Browse Prior Art Database

Simple Gateway Monitoring Protocol (RFC1028)

IP.com Disclosure Number: IPCOM000001832D
Original Publication Date: 1987-Nov-01
Included in the Prior Art Database: 2019-Feb-15
Document File: 35 page(s) / 40K

Publishing Venue

Internet Society Requests For Comment (RFCs)

Related People

J. Davin: AUTHOR [+3]

Related Documents

10.17487/RFC1028: DOI

Abstract

This memo defines a simple application-layer protocol by which management information for a gateway may be inspected or altered by remote users. This proposal is intended only as an interim response to immediate gateway monitoring needs.

This text was extracted from a PDF file.
This is the abbreviated version, containing approximately 5% of the total text.

Network Working Group J. Davin Request for Comments: 1028 Proteon, Inc. J. Case University of Tennessee at Knoxville M. Fedor Cornell University M. Schoffstall Rensselaer Polytechnic Institute November 1987

A Simple Gateway Monitoring Protocol

1. Status of this Memo

This document is being distributed to members of the Internet community in order to solicit their reactions to the proposals contained in it. While the issues discussed may not be directly relevant to the research problems of the Internet, they may be interesting to a number of researchers and implementors.

This memo defines a simple application-layer protocol by which management information for a gateway may be inspected or altered by logically remote users.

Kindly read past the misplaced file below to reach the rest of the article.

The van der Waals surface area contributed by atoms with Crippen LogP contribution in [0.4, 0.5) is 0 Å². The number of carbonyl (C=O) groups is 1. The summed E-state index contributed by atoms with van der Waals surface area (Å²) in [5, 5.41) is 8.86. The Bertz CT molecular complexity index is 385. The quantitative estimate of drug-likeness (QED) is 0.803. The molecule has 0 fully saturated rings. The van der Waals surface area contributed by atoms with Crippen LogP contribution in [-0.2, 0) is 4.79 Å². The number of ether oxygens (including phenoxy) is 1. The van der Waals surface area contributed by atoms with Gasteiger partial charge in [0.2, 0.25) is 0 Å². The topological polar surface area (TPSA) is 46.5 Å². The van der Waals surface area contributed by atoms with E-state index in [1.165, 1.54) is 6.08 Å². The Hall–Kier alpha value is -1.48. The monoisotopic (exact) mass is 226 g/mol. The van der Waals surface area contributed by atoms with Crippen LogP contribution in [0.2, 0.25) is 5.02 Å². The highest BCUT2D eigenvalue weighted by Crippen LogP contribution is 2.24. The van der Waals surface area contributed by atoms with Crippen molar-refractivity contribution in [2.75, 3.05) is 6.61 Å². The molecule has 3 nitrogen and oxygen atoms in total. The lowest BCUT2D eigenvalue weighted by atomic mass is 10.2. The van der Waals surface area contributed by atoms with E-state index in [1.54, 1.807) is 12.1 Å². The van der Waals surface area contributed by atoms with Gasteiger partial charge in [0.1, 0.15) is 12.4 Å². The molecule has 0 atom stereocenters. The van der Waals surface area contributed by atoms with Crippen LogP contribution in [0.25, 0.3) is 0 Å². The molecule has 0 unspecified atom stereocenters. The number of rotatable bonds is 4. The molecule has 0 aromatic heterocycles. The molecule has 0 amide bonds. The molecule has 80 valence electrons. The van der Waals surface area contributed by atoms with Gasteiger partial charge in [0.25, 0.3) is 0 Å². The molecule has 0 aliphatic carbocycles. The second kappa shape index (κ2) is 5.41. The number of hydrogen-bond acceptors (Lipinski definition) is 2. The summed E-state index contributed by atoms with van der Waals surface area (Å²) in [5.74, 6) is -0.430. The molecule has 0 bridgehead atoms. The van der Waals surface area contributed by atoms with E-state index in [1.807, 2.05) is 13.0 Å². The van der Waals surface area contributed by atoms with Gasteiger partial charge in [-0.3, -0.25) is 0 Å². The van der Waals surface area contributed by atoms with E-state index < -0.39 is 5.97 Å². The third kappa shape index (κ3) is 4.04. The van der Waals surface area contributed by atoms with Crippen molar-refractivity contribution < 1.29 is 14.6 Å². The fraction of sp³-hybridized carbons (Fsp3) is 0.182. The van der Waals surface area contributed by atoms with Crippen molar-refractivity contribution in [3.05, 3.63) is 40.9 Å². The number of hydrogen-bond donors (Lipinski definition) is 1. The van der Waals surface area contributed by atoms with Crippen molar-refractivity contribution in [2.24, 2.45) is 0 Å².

This proposal is intended only as an interim response to immediate gateway monitoring needs while work on more elaborate and robust designs proceeds with the care and deliberation appropriate to that task. Accordingly, long term use of the mechanisms described here should be seriously questioned as more comprehensive proposals emerge in the future. Distribution of this memo is unlimited.

2. Protocol Design Strategy

The proposed protocol is shaped in large part by the desire to minimize the number and complexity of management functions realized by the gateway itself. This goal is attractive in at least four respects:

(1) The development cost for gateway software necessary to support the protocol is accordingly reduced.

(2) The degree of management function that is remotely supported is accordingly increased, thereby admitting fullest use of internet resources in the management task.

Davin, Case, Fedor and Schoffstall [Page 1]

RFC 1028 Simple Gateway Monitoring November 1987

(3) The degree of management function that is remotely supported is accordingly increased, thereby imposing the fewest possible restrictions on the form and sophistication of management tools.

(4) A simplified set of management functions is easily understood and used by developers of gateway management tools.

A second design goal is that the functional paradigm for monitoring and control be sufficiently extensible to accommodate additional, possibly unanticipated aspects of gateway operation.

A third goal is that the design be, as much as possible, independent of the architecture and mechanisms of particular hosts or particular gateways.

Consistent with the foregoing design goals are a number of decisions regarding the overall form of the protocol design.

One such decision is to model all gateway management functions as alterations or inspections of various parameter values. By this model, a protocol entity on a logically remote host (possibly the gateway itself) interacts with a protocol entity resident on the gateway in order to alter or retrieve named portions (variables) of the gateway state. This design decision has at least two positive consequences:

(1) It has the effect of limiting the number of essential management functions realized by the gateway...

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